Impact of fire behavior on postfire forest development in a homogeneous boreal landscape

  • Arseneault D
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Although behavior of stand-replacing wildfire has significant impacts on initial tree regeneration in the fire-prone boreal landscape, the unknown behavior of most past wildfires has precluded any evaluation of these impacts on the progressive development of late-successional forest ecosystems. In this study, the effects of fire behavior on longterm ecosystem development were evaluated by linking the banding pattern of tree density in a jack pine (Pinus banksiana Lamb.) - black spruce (Picea mariana (Mill.) BSP) forest on a flat and homogeneous landform in northern Quebec to a similar, previously documented pattern of unburned strips of tree crowns. Complex wildfire-atmosphere interactions during the spread of a 1941 stand-replacing wildfire created this pattern in stem density, most likely by differentially damaging the canopy-stored seed bank between areas of contrasting fire severity. Sites with initial differences in seedling densities have followed different recovery pathways and developed markedly different forest structures, as well as differences in species abundance. Compared with areas of severe crown fire, the present-day vegetation in areas of low crown fire severity shows a higher density of living pines in the canopy layer, higher spruce and dead pine densities in the subcanopy layer, a lower pine density in the understory layer, and a higher abundance of Cladina rangiferina (L.) and Cladina stellaris Opiz (Brodo) in the lichen mat. This close spatial connection between crown fire severity and the ecological processes driving ecosystem recovery may explain large differences in vegetation among sites in the boreal landscape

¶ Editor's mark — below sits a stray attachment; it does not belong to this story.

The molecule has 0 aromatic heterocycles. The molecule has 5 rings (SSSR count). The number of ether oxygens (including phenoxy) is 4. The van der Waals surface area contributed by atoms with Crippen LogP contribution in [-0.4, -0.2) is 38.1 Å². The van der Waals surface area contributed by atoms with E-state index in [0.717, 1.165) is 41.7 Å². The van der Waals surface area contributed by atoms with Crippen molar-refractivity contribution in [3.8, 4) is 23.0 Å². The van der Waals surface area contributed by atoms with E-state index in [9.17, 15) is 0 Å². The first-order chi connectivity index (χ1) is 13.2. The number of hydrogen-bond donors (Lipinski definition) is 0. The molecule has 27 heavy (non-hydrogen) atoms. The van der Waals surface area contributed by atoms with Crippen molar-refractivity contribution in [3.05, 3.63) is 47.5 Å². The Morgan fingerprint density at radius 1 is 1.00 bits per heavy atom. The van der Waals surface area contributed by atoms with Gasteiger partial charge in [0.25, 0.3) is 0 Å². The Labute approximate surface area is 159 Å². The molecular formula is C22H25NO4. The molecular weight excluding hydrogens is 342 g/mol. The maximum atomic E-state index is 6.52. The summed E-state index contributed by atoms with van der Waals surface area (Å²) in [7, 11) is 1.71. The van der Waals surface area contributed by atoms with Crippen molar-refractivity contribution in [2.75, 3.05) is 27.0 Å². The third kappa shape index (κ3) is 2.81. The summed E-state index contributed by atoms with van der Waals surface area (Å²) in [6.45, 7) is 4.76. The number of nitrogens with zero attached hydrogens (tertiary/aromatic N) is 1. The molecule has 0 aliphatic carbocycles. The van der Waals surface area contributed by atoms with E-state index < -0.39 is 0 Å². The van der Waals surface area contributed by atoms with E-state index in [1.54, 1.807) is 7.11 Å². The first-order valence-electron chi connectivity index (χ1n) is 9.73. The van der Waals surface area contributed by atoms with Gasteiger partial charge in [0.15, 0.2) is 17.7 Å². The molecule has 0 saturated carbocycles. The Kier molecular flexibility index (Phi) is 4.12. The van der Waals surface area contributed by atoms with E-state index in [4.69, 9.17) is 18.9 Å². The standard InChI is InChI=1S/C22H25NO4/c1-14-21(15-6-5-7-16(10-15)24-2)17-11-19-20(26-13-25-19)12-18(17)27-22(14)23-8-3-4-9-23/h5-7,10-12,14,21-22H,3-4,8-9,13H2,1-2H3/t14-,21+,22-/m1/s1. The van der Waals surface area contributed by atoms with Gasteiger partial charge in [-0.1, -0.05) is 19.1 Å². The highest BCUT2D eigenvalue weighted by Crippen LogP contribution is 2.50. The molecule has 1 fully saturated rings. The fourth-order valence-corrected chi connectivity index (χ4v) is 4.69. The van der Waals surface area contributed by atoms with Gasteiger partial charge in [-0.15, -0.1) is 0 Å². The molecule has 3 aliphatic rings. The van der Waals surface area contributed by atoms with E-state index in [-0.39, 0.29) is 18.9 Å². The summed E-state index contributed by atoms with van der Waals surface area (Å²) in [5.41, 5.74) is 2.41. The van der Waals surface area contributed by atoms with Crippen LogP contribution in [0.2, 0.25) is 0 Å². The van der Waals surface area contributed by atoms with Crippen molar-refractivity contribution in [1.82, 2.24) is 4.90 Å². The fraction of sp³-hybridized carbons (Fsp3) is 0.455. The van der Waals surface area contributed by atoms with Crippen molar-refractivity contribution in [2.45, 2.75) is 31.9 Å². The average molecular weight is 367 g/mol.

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  • Dominique Arseneault

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